This is so that the insulin won’t be destroyed by freezing temperatures (above the recommended refrigerating temperature). Therefore, insulin will not effectively lower your blood sugar levels. Therefore, throw away the frozen insulin and replace it with new supplies. We can help if you are having financial difficulties paying for your insulin. Visit this page for further details on that.

How do Refrigerating Conditions Vary Depending on the Type of Insulin?

It’s crucial to remember that these refrigeration temperatures can change based on various elements, including brand, type, and even whether or not insulin is being used.

For instance, an unopened disposable insulin pen can be stored outside at room temperature for four weeks at temperatures below 86 degrees Fahrenheit (30 degrees Celsius). And until it expires, it must be refrigerated at a temperature between 35.6 and 46.4 degrees Fahrenheit (2 degrees to 8 degrees Celsius).

No matter what temperature it is stored at, a used disposable insulin pen has a maximum shelf life of four weeks. Therefore, it’s crucial to remember that refrigerating won’t increase insulin’s effectiveness or prolong its shelf life.

It is stated that rapid-acting insulins spoil more quickly than normal insulins when it comes to kinds. In contrast to normal and NPH insulin, rapid-acting insulins like Novolog and Humalog spoil more quickly. It is always advised to store these insulins under refrigeration as soon as possible or from the beginning. Always visit your doctor if you have any questions.

How can you Know if your Insulin is Bad?

There are two ways to determine if your insulin has expired.

Visual Inspection

Visual inspection is the first technique. It’s probably not safe to use if it contains clumps or what appear to be small “strings” in it. Don’t use insulin if it appears foggy or discolored in any way.

If insulin has become contaminated, it can be seen visually.

The majority of insulins are clear, colorless liquid medications that resemble water. You can typically detect if your insulin pens, cartridges, or vials are no longer effective by visual inspection. Never use the insulin that doesn’t appear to be insulin. It has gone bad if you see a color change, if it appears hazy, or if you find clumps, strings, or frost inside. Throw it out right away.

Unexpectedly high blood sugar levels are a second sign that your insulin is not functioning properly, as was already indicated.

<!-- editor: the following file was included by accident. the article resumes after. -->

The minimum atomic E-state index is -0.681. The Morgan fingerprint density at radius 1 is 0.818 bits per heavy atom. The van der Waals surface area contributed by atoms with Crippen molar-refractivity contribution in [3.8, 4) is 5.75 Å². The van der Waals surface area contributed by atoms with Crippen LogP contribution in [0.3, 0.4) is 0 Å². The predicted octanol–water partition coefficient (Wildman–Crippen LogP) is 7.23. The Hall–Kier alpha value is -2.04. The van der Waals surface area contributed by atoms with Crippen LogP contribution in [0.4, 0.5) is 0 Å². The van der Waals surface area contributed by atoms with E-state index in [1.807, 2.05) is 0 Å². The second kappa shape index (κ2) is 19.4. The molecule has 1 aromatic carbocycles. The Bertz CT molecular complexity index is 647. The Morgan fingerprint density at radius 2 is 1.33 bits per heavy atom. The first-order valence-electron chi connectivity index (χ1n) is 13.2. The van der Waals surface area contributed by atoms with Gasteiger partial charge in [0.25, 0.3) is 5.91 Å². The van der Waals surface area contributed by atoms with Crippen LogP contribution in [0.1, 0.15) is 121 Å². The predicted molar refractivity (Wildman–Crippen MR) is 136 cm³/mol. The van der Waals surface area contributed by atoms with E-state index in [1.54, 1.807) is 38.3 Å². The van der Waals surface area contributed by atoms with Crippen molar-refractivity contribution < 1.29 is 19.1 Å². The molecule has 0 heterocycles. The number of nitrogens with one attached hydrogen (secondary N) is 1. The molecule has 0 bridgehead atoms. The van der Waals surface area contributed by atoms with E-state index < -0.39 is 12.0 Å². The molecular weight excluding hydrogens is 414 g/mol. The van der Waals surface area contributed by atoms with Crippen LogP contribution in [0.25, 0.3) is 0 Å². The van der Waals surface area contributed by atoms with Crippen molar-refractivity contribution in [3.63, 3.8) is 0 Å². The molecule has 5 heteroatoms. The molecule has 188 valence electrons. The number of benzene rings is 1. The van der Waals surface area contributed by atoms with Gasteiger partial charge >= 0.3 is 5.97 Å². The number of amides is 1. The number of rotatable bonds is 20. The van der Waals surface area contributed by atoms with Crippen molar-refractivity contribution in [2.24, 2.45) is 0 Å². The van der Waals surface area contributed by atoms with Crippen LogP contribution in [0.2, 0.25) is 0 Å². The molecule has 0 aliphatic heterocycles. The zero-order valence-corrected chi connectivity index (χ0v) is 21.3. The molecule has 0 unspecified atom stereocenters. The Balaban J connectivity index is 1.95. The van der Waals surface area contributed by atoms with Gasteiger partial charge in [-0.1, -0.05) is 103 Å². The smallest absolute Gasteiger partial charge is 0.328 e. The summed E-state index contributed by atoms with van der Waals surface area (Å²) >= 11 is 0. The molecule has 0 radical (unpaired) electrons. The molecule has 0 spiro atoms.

Can you Still Use Insulin After the Expiration Date?

The only time you should use expired insulin is if you have no other choice, which is not advised.

It is impossible to predict how well, or even if at all, expired insulin will function because the effectiveness of insulin deteriorates over time.

The fact that insulin has two expiration dates makes it a little unusual; the first is the date by which it will no longer work if it is kept at the right temperature and unopened. The manufacturer recommends that insulin be used up by the second expiration date if it is kept at room temperature and opened.

Check both dates if you want to know if your insulin is safe to use.

What Happens if you Use Expired Insulin?

When insulin is not functioning properly, it is comparable to when you receive a diabetes diagnosis and your pancreas is not creating enough insulin to meet your body’s requirements.

The rate at which blood sugar levels rise starts to increase. When your blood sugar levels increase, and you’ve ruled out all other possible causes, such as illness, dietary or exercise changes, or new medications, you may begin to worry that your insulin may have become faulty.

You can be sure that your insulin was damaged when you switch to a new vial or pen, and your blood sugar levels “magically” return to normal.

It’s critical to remember that insulin can expire before that date. This only rarely happens. If you feel your insulin isn’t functioning as well as it should, try switching to a fresh vial or pen.

Reference: Short-term effects of recombinant human insulin-like growth factor I on bone turnover in normal women

IGF-I, or insulin-like growth factor I, has the potential to be used in the treatment of osteoporosis since it is a strong stimulant of osteoblast proliferation. IGF-I, however, impacts many organ systems. Thus, it’s not apparent if a medication can promote bone growth without having unfavorable side effects. To assess treatment effects, we gave 18 postmenopausal women sc injections of recombinant human IGF-I at different dosages (30, 60, 120, or 180 micrograms/kg/day) for six days. During treatment, serum IGF-I concentrations increased by two to four times.


If you have diabetes, you should check your insulin’s expiration date to ensure it is not too old. The expiration date is stamped on the pen or vial. If you find a later date, discard it immediately. Never use the insulin that is older than the expiration date. It is best to consult your healthcare provider for advice. This is especially important if you don’t have health insurance or are paying for the insulin out of your pocket.

The insulin lispro product that you purchase should be clear and colorless. It should not be cloudy or contain solid white particles. If you find any of these, do not use them. It is also important to check the expiration date on the label to ensure that the product is safe to use. The product should be refrigerated after purchase and last for at least two weeks. If it is not in this condition, do not use it.